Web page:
Is our sense of community under fire? Questionable police shootings, suicide bombings, political bad-mouthing, attention-stealing smartphones, and text-messages masquerading as conversations would seem to suggest so. If you’re nodding yes, then you might also be craving more community. But what is it that we’re really craving? What is this thing called community?

When I listen, I hear the world speaking of community like it’s a place, a human-gathering place. Yet, our desire was born in these gathering places: the towns, cities, schools, churches, factories, offices, elevators, malls, coffee shops, restaurants, parks, and even the houses that speckle our countryside. So, it must be that the community we’re seeking is missing from these places, despite all the gathering that they may invite.

Still looking, I turn to the language, and look at the word itself. And what I see as I trace its branches downward are its roots in the verb “to commune” which traces deeper into the Old French comuner, which means “to make common, share.”

What we’re seeking in our search for community is not a place, but an experience of sharing our commonness, our sameness, what I’ve come to think of as “oneness.” While I love that word, it still only points to an experience, the way a book title only points to a story, but doesn’t tell it, or more importantly, have us feeling it. For that, we’ve got to get into action; we’ve got to start communing. So how do we commune?

Many of us are familiar with communing in the sense of communing with nature, becoming one with nature. I asked my 15-year-old daughter about this, as she had just returned from hiking among the hills and pines of northern Minnesota, and she surprised me in answering that communing with nature was “being with nature.” Aha, I said, I think this “being with nature” is the key. So how do we be with nature?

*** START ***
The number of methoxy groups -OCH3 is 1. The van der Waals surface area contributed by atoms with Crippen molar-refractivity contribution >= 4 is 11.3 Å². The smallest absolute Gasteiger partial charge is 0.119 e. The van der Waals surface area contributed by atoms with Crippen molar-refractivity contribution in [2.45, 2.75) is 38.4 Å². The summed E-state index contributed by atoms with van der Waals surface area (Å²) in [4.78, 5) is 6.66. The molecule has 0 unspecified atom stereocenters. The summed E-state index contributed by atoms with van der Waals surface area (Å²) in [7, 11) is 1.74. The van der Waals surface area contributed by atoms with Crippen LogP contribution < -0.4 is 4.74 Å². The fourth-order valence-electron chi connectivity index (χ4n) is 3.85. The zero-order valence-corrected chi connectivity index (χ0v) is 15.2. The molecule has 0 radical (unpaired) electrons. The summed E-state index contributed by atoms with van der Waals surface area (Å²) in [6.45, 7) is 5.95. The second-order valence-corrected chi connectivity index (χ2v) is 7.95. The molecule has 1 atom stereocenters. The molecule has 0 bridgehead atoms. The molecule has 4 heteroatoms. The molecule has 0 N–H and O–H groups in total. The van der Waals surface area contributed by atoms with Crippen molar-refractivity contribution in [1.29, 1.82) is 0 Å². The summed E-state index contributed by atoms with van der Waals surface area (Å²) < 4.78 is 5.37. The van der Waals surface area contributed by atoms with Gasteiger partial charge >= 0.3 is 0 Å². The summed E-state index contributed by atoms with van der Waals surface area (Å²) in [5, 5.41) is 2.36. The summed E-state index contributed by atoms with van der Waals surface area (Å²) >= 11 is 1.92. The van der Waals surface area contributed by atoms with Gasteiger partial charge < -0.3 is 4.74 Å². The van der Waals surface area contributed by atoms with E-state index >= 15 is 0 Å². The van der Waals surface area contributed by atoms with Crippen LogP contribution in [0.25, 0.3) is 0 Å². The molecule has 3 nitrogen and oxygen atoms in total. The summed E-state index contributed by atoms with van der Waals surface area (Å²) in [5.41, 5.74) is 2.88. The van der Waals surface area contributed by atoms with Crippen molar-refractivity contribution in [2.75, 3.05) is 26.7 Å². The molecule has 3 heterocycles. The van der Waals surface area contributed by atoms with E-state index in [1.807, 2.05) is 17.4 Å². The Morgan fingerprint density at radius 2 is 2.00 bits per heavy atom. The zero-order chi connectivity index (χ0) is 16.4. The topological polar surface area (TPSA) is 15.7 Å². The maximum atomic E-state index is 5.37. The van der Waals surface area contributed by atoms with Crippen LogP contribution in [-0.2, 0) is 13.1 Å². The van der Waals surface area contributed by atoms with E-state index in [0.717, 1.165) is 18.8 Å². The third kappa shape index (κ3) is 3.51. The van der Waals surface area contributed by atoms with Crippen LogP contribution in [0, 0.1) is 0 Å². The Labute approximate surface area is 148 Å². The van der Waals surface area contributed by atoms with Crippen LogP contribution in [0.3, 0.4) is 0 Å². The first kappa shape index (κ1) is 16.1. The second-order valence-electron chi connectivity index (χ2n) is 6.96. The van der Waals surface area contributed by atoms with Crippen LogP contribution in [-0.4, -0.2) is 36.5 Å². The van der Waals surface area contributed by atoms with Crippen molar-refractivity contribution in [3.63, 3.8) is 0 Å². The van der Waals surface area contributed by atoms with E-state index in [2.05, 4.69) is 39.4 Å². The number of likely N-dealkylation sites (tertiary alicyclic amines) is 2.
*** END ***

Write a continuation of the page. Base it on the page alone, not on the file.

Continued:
I think there are three key parts to this. The first part is that when we go to nature, at least those of us who go voluntarily, we go with a certain mindset or intention to experience something extraordinary, something that is beyond what we’ve been experiencing. There’s a sense of discovery or wonder that we’re bringing to the party.

The second part is that we expect that what we’re about to experience is good for us. We understand that nature in the individual and collective forms we’re about to take in can nourish us in deep and penetrating ways. How many times have you heard folks talk about needing to get out of the city, or into the woods?

The third part is that we make sure we get the good stuff by actually paying attention. We actually dig into and start feasting on our sensorial experience of the world around us, the colors, the smells, the tastes, the textures. We lavishly pour loving attention all over the hills, creeks, lakes, flora and fauna that we see.

These are qualities or ways of being that we bring, really offer, to nature in order to be with it and create the communing experience we want. We can also bring those same qualities to commune with each other.